Murray aces have Mahut collecting his cards
Saturday 16 February 2008
Andy Murray progressed to the semi-finals of the Marseilles Open with a hard-fought victory over Nicolas Mahut yesterday.
Murray, the world No 11, defeated his French opponent 7-5, 7-6 in just under an hour and a quarter.
The British No 1 awaits the winner of the all-French clash between Gilles Simon and No 8 seed Paul-Henri Mathieu.
Both Murray and Muhat exhibited a strong serve, with Murray serving 14 aces, four more than the 26-year-old Frenchman.
The match went with serve in the first set, Mahut serving to stay in the game at 5-4, and again at 6-5, when the Scot broke to win the set 7-5.
Murray then held serve to win the first game of the second set before Mahut did the same to level. Mahut pushed his opponent to deuce in the third game, but Murray held on, and the match continued in the same manner with the pair trading quickfire games.
The 21-year-old Murray won the ninth game to love, and Mahut found himself serving to stay in the match.
Murray moved to 40-15 to claim two match points, but the home favourite reeled off three points for game point before the Briton hauled him back to deuce. However, Mahut went back ahead and levelled the game at 5-5.
Murray held serve to go 6-5 up. A close-fought 12th game saw Mahut squander one chance to level, but he held his nerve to make it 6-6 and force a tie-break.
The Angers-born player won the first two points before Murray hit back for 4-2. Mahut levelled at 4-4 with his 10th ace of the game, but Murray won the next two points to move to match point at 6-4. He then clinched the match on his own serve to move into the last four.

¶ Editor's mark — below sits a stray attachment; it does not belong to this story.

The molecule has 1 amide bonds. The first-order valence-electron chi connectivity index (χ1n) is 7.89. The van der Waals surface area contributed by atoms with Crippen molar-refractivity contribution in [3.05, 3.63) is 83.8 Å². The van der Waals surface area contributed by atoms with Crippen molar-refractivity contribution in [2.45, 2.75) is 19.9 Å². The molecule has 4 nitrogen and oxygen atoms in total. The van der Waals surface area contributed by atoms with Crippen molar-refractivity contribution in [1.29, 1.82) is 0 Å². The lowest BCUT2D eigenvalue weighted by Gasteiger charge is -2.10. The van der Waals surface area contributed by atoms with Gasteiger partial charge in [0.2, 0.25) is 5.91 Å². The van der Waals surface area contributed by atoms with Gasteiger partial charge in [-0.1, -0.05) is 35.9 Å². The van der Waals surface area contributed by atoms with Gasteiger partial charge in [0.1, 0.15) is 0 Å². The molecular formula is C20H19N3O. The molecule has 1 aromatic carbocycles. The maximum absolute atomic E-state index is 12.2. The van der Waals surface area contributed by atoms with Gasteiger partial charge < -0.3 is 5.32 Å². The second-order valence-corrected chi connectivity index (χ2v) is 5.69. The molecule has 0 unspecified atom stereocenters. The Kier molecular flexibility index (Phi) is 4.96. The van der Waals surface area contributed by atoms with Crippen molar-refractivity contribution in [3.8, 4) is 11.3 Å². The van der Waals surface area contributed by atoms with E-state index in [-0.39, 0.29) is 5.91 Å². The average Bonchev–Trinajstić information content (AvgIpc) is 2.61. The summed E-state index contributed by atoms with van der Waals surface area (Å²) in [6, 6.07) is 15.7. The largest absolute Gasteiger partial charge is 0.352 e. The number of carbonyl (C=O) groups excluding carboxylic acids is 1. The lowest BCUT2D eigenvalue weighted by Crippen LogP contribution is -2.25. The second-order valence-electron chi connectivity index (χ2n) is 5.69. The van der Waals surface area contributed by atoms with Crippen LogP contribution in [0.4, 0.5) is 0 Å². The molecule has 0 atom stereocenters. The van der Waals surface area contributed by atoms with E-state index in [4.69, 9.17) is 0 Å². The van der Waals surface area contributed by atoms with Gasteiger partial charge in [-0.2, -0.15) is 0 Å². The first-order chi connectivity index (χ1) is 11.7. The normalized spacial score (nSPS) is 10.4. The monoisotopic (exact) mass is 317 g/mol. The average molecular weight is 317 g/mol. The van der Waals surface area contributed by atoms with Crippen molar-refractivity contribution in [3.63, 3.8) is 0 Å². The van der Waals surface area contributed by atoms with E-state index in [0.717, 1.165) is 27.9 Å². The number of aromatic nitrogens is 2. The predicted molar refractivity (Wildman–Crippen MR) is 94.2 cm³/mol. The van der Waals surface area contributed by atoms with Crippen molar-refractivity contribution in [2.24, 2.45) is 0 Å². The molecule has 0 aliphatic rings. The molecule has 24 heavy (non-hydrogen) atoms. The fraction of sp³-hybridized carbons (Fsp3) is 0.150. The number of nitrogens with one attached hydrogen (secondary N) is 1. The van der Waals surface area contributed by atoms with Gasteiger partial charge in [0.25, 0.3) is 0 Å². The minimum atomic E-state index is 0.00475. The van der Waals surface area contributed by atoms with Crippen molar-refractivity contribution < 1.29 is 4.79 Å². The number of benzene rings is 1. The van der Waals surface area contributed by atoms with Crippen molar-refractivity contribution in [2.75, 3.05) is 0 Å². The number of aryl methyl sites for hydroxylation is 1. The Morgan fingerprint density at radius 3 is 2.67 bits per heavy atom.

Croatia's Mario Ancic is also through to the semi-finals after defeating Sweden's Robin Soederling 6-3, 6-7, 6-2.
The former world No 1 Monica Seles yesterday officially retired from professional tennis, having not played competitively since 2003. Seles, 34, won 53 singles and six doubles tournaments, earning nine Grand Slam singles titles along the way. In 1990, at the age of 16 she became the youngest winner of the French Open. She first became world No 1 in March 1991, a rank she would hold for a total of 178 weeks.
Seles was stabbed in the back by a spectator during a match in Hamburg in April 1993. She was not able to play again for more than two years. When she did return, she completed a comeback win at the Canadian Open, then reached the US Open final the following month. She then won her ninth Grand Slam title at the Australian Open in January 1996.
"Tennis has been and will always be a huge part of my life," Seles said. "I have for some time considered a return to professional play, but I have now decided not to pursue that."
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